The best part of all may have been when I happened to walk by the hallway costume contest results board on Monday and discovered that we’d been selected as the Judges’ Favorite. On behalf of our troupe I’d like to thank the judges and hand out some awards of my own; I’m calling them CardBottie Awards: The first CardBottie Award goes to Todd Sayre for his diligent cardboard gathering skills and his engineering prowess on the forward visioning systems for the robot suits (which basically means that he cut the head holes in the top of the boxes just right… in the middle). Todd is to be commended for his stalwart efforts to get us into a photograph with every hot girl in sight. If someone could be so kind as to point SithVixen to my site to read this article she needs to know that there’s a kind heart under that dingy cardboard exterior even though his bot’s serial number is I-124Q. I’m just sayin’ is all….
The second CardBottie Award goes to Alfeo Dixon, first-time sci-fi convention attendee and general horn-dog about town. Alfeo’s CardBottie goes for his use of a beaver-festooned trucker cap taped to the top of his robot’s head and for the incredible spit-take he did (inside his helmet mind you) after I shoved the straw from his mai-tai into his eye and up his nose while trying to give him a drink at Trader Vic’s (remember, 1st generation cardboard robot arms don’t bend). Alfeo is also recognized for his portrayal of a “redneck robot” as cited by the drunk guy in front of the Hyatt.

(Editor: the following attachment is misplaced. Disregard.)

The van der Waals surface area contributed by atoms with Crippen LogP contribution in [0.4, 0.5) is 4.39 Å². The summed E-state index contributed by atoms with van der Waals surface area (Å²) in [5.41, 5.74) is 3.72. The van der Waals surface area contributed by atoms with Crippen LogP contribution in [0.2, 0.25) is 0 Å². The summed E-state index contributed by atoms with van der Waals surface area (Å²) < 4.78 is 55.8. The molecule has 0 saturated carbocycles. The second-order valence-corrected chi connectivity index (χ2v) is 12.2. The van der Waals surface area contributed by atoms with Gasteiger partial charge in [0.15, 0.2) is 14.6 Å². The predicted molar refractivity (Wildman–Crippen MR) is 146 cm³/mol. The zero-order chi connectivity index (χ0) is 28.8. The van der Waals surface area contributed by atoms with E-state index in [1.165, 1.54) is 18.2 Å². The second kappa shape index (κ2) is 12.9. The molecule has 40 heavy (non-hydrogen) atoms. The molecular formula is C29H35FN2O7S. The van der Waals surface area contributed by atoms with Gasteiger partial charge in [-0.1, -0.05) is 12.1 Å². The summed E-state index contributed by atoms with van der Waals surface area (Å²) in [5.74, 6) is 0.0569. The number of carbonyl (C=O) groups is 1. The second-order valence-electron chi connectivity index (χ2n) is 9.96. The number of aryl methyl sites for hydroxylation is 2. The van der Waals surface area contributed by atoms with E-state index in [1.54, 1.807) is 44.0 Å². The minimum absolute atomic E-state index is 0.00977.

The third CardBottie Award goes to Elliott Boswell who is as convinced that this was his idea as I am that it was mine. I, however, have the power of the internet on my side and since I’m handing out these Cardbottie Awards I am pleased to award Elliott with Best Portrayal of an Out-of-Control Cardboard Robot. Suffice to say that when Elliott goes into character he goes high octane.
If we posed with you, danced with you, stepped on your toes, peed with you, knocked paintings off your walls, rode the elevator with you or crashed your events in any way, we truly enjoyed it.